Title: Flying: Confessions of a Free Woman

Director: Jennifer Fox

Documentary Mini-Series

Running Time: 6 hours, Unrated (language & some nudity), Available on DVD and Sundance Now

Filmmaker Jennifer Fox presents herself and a cast of characters who are real people in her life as she reflects on her own experiences as a “free woman,” over the course of 4 years. She takes multiple trips all over the world,  interviews several women and captures their own views and experiences of what it is like being a woman in their part of the world and the struggles and hardships that Jennifer as a free woman could never imagine.

The film is full of women talking about their lives and how they learned and grew from the choices they made that helped them evolve. The “passing of the camera” technique was a groundbreaking tool at the time this was filmed, and it helped create an intimacy with the subjects as they were being filmed. I’ve noticed it has been used in a lot more documentaries since; the technique has become a standard.

I really wasn’t sure what I was going to expect from this mini-series. I realized how freely people judge others for their choices and mistakes, by watching something like this documentary. From a viewer, I can say that Jennifer Fox made some really bad choices in her love life – hooking up with a married man and calling their relationship “love.” One subject, Paromita, a civil rights lawyer in India gave some outstanding advice and words of wisdom. While she’s living in a repressed society, she’s intelligent enough to know that what Jennifer called love, is merely “attraction.” Love takes time, sex is not love. Sounds too simple, but it’s a common misconception and had I seen this film earlier in my life, I would’ve had an a-ha moment that probably would’ve helped me from making some terrible decisions.

Jennifer’s continued affair with her married boyfriend Kai and her struggling to get pregnant at such a mature age with her Swiss boyfriend Patrick could get some finger waving and head shakes from some viewers, but that’s all apart of her journey. We have to set aside our opinions and just watch people make discoveries and realizations on their own, as difficult as it may sound. I thought it was rather bold of her to try to bring up questions and opinions in countries where women are seen as akin to dogs. Where women are married off to their rapists in order for the attackers to avoid jail time. She asks a group of Indian women about masturbation, but since it’s an unheard of concept for women to have sexual pleasure, there are no words to translate her question. A Somali woman named Amina tells of her experience with female circumcision/Female Genital Mutilation and how women have to be cut open in order to have sex with their husbands. It’s disturbing, but it a subject that needs to get more people involved in ensuring its cessation.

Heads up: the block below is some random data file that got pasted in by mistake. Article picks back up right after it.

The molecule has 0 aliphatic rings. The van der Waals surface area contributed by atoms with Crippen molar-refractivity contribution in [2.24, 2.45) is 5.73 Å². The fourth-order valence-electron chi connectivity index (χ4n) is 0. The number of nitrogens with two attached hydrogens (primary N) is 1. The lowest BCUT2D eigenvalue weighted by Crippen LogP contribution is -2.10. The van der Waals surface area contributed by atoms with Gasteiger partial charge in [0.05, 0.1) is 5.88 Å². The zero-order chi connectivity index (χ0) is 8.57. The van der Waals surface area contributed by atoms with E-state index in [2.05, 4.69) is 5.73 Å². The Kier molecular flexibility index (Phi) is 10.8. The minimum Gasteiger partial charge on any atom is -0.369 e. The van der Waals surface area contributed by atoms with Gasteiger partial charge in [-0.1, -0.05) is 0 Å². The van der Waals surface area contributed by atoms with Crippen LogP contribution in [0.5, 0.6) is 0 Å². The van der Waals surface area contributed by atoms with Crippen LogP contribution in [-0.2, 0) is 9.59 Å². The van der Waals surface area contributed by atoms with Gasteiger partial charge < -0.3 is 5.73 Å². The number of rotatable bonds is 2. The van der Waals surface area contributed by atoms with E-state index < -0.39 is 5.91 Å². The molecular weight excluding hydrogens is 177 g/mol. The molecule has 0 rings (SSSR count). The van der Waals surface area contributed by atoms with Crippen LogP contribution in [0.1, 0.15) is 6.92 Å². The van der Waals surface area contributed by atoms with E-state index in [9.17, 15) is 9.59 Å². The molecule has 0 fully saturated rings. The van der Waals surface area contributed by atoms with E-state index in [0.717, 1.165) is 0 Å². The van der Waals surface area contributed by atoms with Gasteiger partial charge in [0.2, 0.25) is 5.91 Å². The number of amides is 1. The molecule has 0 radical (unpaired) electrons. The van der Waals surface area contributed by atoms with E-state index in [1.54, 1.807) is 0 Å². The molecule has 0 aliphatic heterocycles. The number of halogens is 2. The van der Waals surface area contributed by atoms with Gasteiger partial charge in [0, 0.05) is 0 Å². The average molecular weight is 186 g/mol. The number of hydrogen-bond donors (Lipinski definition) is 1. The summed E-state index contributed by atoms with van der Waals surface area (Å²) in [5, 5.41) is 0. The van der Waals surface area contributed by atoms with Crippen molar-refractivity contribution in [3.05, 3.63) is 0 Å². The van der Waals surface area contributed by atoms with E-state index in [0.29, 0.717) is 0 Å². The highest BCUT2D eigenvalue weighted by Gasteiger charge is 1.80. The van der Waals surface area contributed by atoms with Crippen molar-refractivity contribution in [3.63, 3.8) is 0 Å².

Flying – Confessions of a Free Woman is a funny and raw documentary series, and it’s an important one that women of all ages need to experience. Fox’s own friends and family discuss their regrets (having children, not having children, men they’re married to, men they’re divorced from, affairs, careers) and as a viewer it’s easy to catch and point out that these things made them stronger and better people. It has answers for different lifestyles cultures and situations that many women may be afraid to ask or are too blind to see that they are living them and may assist in the growing and healing processes to overcome them.

Reviewed by: JM Willis

Total Rating: A

Flying Confessions of a Free Woman

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